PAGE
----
As a linux system administrator, I often find myself dealing with numerous new “updates” on the command line when I run my usual “sudo apt-get update ; sudo apt-get upgrade” every other day. Often, I don’t know what’s included with the updates, so I’ll just cross my fingers and hope that good things will come with installing the updates. And yet there may be hidden issues or strange defaults that come with changes.
For Debian/Ubuntu, I just recently discovered a program out there that’ll help with putting together the missing pieces for me and it’s called “apt-listchanges”.
To install it on one of your servers, go with something like:
sudo apt-get install apt-listchanges
Then configure with:
sudo dpkg-reconfigure apt-listchanges
The software explains itself pretty nicely, apparently it hooks into apt-get update to put together a nicer list of changelog data and other important news information. There are also options to email a copy of the changes to yourself, for easier reading out of the command line prompts. From a description for the program (http://packages.debian.org/stable/utils/apt-listchanges):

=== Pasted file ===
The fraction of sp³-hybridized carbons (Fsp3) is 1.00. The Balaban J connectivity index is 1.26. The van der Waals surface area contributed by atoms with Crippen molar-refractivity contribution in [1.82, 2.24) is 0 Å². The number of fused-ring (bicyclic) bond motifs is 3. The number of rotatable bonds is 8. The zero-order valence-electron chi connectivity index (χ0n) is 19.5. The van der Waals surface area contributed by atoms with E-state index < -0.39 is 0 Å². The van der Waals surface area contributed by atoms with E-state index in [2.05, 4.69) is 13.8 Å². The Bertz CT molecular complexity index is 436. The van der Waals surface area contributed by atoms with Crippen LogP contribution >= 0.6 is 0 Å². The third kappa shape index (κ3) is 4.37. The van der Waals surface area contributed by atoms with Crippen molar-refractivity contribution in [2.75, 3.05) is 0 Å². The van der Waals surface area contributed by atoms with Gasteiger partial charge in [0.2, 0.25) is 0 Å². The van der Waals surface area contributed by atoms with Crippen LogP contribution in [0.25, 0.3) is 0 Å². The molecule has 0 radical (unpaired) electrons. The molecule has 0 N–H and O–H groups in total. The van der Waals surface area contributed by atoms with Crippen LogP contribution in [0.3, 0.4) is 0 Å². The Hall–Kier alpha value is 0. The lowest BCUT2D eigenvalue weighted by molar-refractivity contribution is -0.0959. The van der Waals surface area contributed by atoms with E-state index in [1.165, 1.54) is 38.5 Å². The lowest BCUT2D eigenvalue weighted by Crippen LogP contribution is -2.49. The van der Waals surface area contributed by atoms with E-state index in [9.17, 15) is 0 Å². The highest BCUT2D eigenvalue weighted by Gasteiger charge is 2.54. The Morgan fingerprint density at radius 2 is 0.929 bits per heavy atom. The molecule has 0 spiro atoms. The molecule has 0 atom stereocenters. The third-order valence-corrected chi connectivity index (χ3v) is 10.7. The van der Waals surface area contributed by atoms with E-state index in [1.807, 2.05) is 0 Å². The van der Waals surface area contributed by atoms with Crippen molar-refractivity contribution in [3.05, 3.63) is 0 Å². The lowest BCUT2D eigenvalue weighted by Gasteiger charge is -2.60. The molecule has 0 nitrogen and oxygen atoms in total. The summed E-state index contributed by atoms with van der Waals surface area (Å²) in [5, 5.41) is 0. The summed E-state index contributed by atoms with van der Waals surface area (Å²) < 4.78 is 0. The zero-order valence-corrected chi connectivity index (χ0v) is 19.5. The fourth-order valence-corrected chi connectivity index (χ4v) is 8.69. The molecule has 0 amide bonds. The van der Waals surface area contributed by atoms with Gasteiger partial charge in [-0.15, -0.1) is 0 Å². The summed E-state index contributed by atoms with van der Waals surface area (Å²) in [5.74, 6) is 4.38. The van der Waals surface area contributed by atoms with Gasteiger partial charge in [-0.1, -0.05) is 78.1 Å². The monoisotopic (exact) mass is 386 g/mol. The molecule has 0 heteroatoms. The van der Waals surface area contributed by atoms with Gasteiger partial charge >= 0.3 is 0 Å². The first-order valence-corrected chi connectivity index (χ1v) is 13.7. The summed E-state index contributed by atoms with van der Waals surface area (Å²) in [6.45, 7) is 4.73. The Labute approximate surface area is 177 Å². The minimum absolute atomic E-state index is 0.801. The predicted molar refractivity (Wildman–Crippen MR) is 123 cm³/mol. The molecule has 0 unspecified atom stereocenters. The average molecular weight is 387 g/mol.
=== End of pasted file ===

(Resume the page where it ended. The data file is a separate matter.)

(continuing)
The tool apt-listchanges can compare a new version of a package with the one currently installed and show what has been changed, by extracting the relevant entries from the Debian changelog and NEWS files.
It can be run on several .deb archives at a time to get a list of all changes that would be caused by installing or upgrading a group of packages. When configured as an APT plugin it will do this automatically during upgrades.
What other ways do you know of to keep track of what you’re really updating on your Linux servers whilst in command-line?
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